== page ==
Fulbright Scholar teaches virtual reality

James Riggall is a Tasmanian who has been working at Bellevue College as part of the Fulbright Scholar program since September of 2017. In depicting what the program was, he stated that “the Fullbright program is basically an academic exchange program, so it takes scholars from America and sends them to other parts of the world for six to 12 months for research projects or Ph.D. coursework or things like that. It also does the opposite, taking scholars from all over the world to the United States for a time before sending them home.” According to Riggall, the point of this program is to “get academics from all over the world into the United States and to give academics in the United States a chance to experience the rest of the world.”
The course that Riggall is teaching is about taking game design and converting the concepts to virtual reality instead. According to him, “We’re not teaching programming. We’re not teaching the complex engineering. What we’re teaching is the history of virtual reality, ideas like immersion and presence, how the immersion effect is created. We’re looking at the human perception system and how that relates to virtual reality.” Towards the end of the course, he explained that students will be looking at “the way virtual reality is being applied in industry and art and also some of the social and ethical implications and the future of the technology.” At the end of the course, students should have a really good idea of what virtual reality is.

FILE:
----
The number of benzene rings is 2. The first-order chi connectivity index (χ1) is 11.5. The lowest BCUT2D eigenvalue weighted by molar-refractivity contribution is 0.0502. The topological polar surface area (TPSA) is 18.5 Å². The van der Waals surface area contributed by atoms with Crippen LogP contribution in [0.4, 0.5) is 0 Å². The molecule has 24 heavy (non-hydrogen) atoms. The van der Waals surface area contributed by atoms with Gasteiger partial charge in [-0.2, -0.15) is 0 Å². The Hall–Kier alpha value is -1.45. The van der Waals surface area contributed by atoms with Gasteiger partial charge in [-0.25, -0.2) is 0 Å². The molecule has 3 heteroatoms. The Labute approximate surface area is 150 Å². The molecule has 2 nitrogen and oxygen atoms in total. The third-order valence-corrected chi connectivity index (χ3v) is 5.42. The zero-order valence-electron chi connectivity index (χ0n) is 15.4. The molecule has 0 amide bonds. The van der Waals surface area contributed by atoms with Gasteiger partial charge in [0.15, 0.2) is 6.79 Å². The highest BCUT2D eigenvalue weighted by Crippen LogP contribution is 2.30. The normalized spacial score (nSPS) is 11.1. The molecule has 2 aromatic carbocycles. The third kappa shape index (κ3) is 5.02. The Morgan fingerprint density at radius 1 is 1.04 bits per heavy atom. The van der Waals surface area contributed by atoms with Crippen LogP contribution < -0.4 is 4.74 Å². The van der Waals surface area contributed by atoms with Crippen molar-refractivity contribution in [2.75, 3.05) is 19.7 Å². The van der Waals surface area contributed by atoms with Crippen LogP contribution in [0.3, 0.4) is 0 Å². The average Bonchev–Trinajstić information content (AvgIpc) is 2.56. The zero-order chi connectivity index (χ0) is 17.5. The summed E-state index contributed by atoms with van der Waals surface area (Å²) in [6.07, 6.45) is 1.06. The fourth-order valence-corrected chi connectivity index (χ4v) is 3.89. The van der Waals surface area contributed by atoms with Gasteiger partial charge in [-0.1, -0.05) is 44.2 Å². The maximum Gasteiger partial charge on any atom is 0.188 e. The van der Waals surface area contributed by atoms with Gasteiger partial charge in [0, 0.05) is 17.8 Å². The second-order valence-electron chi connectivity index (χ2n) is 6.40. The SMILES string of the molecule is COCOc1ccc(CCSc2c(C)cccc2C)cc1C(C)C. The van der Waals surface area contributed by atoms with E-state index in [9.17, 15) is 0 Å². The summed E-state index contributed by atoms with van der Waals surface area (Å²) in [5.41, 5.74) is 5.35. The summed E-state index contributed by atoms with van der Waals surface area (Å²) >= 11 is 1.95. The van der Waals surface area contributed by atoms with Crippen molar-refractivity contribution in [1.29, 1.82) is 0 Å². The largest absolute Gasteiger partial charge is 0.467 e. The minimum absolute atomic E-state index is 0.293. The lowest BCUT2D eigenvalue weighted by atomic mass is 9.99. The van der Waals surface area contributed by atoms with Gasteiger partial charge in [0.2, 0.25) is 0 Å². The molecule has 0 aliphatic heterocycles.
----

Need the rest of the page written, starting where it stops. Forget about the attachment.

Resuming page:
This understanding is obtained through what Riggall describes as “some awesome people in the library. We have access to a bunch of equipment like VR headsets and computers we are able to use in the course so students will have had a chance to use the technology.” Every week they also bring in guest speakers from companies like Microsoft and Google as well as people who run virtual reality startups and community groups.
Riggall emphasized one of the unique aspects of the class in that it is not just being taught at Bellevue College, it is also streamed to several different sites. What this means according to Riggall is that “we have 25 students in the room but we also have classes in King County libraries, in Bellevue, in University of Washington Bothell as well as three different sites in Australia.” This accumulates up to dozens of other people attending the same course.
Riggall considers the course to be a “VR 101” course, in that they’re not looking for people with a specific background. Rather, they are looking for people who are interested in technology and interested in virtual reality. He added that they are looking for people who have other interests as well so they can consider how virtual reality would fit into their other interests. However he stated that for people who are more interested in the programming aspect of virtual reality, they might want a different course. The course lectures are held in room D126P on Tuesdays and Thursdays at 3 p.m. and students who are not enrolled in the class are also welcome to attend the lectures.